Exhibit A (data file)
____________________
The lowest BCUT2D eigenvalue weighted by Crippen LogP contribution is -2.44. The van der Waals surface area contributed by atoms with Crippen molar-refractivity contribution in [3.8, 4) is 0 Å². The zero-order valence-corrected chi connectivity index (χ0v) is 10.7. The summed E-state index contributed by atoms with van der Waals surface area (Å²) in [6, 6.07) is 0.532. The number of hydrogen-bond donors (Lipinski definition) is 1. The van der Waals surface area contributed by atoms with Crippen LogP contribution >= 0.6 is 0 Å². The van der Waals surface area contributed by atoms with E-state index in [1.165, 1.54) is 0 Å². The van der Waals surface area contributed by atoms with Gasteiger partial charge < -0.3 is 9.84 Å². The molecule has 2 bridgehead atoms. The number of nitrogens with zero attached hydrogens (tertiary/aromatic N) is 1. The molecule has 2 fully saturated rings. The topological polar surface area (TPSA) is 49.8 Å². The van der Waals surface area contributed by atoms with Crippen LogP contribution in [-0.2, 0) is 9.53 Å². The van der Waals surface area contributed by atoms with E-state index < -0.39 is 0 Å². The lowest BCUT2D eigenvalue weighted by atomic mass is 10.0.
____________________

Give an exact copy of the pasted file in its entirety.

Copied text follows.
The lowest BCUT2D eigenvalue weighted by Crippen LogP contribution is -2.44. The van der Waals surface area contributed by atoms with Crippen molar-refractivity contribution in [3.8, 4) is 0 Å². The zero-order valence-corrected chi connectivity index (χ0v) is 10.7. The summed E-state index contributed by atoms with van der Waals surface area (Å²) in [6, 6.07) is 0.532. The number of hydrogen-bond donors (Lipinski definition) is 1. The van der Waals surface area contributed by atoms with Crippen LogP contribution >= 0.6 is 0 Å². The van der Waals surface area contributed by atoms with E-state index in [1.165, 1.54) is 0 Å². The van der Waals surface area contributed by atoms with Gasteiger partial charge < -0.3 is 9.84 Å². The molecule has 2 bridgehead atoms. The number of nitrogens with zero attached hydrogens (tertiary/aromatic N) is 1. The molecule has 2 fully saturated rings. The topological polar surface area (TPSA) is 49.8 Å². The van der Waals surface area contributed by atoms with Crippen LogP contribution in [-0.2, 0) is 9.53 Å². The van der Waals surface area contributed by atoms with E-state index < -0.39 is 0 Å². The lowest BCUT2D eigenvalue weighted by atomic mass is 10.0.